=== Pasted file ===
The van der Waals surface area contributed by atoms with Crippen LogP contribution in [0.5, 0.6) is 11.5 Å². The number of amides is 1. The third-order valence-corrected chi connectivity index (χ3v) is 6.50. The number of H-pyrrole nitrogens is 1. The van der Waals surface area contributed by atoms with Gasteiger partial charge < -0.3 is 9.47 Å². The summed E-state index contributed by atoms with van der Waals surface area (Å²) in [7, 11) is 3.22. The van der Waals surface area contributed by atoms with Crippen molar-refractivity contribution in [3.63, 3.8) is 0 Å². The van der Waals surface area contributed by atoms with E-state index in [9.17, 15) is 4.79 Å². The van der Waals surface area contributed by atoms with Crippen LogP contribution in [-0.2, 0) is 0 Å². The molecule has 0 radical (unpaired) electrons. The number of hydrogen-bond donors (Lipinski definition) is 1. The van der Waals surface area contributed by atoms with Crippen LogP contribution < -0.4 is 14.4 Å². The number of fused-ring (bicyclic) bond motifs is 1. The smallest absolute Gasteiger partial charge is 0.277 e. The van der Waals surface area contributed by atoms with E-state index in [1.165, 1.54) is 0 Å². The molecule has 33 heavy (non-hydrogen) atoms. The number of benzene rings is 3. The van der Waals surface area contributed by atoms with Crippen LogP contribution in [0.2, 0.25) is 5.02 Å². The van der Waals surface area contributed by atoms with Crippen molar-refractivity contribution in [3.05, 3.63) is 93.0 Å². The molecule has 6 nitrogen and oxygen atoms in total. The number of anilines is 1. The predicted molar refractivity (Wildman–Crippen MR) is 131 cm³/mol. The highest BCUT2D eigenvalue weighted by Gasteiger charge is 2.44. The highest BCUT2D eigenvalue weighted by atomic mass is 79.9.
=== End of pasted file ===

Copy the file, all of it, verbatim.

The van der Waals surface area contributed by atoms with Crippen LogP contribution in [0.5, 0.6) is 11.5 Å². The number of amides is 1. The third-order valence-corrected chi connectivity index (χ3v) is 6.50. The number of H-pyrrole nitrogens is 1. The van der Waals surface area contributed by atoms with Gasteiger partial charge < -0.3 is 9.47 Å². The summed E-state index contributed by atoms with van der Waals surface area (Å²) in [7, 11) is 3.22. The van der Waals surface area contributed by atoms with Crippen molar-refractivity contribution in [3.63, 3.8) is 0 Å². The van der Waals surface area contributed by atoms with E-state index in [9.17, 15) is 4.79 Å². The van der Waals surface area contributed by atoms with Crippen LogP contribution in [-0.2, 0) is 0 Å². The molecule has 0 radical (unpaired) electrons. The number of hydrogen-bond donors (Lipinski definition) is 1. The van der Waals surface area contributed by atoms with Crippen LogP contribution < -0.4 is 14.4 Å². The number of fused-ring (bicyclic) bond motifs is 1. The smallest absolute Gasteiger partial charge is 0.277 e. The van der Waals surface area contributed by atoms with E-state index in [1.165, 1.54) is 0 Å². The molecule has 33 heavy (non-hydrogen) atoms. The number of benzene rings is 3. The van der Waals surface area contributed by atoms with Crippen LogP contribution in [0.2, 0.25) is 5.02 Å². The van der Waals surface area contributed by atoms with Crippen molar-refractivity contribution in [3.05, 3.63) is 93.0 Å². The molecule has 6 nitrogen and oxygen atoms in total. The number of anilines is 1. The predicted molar refractivity (Wildman–Crippen MR) is 131 cm³/mol. The highest BCUT2D eigenvalue weighted by Gasteiger charge is 2.44. The highest BCUT2D eigenvalue weighted by atomic mass is 79.9.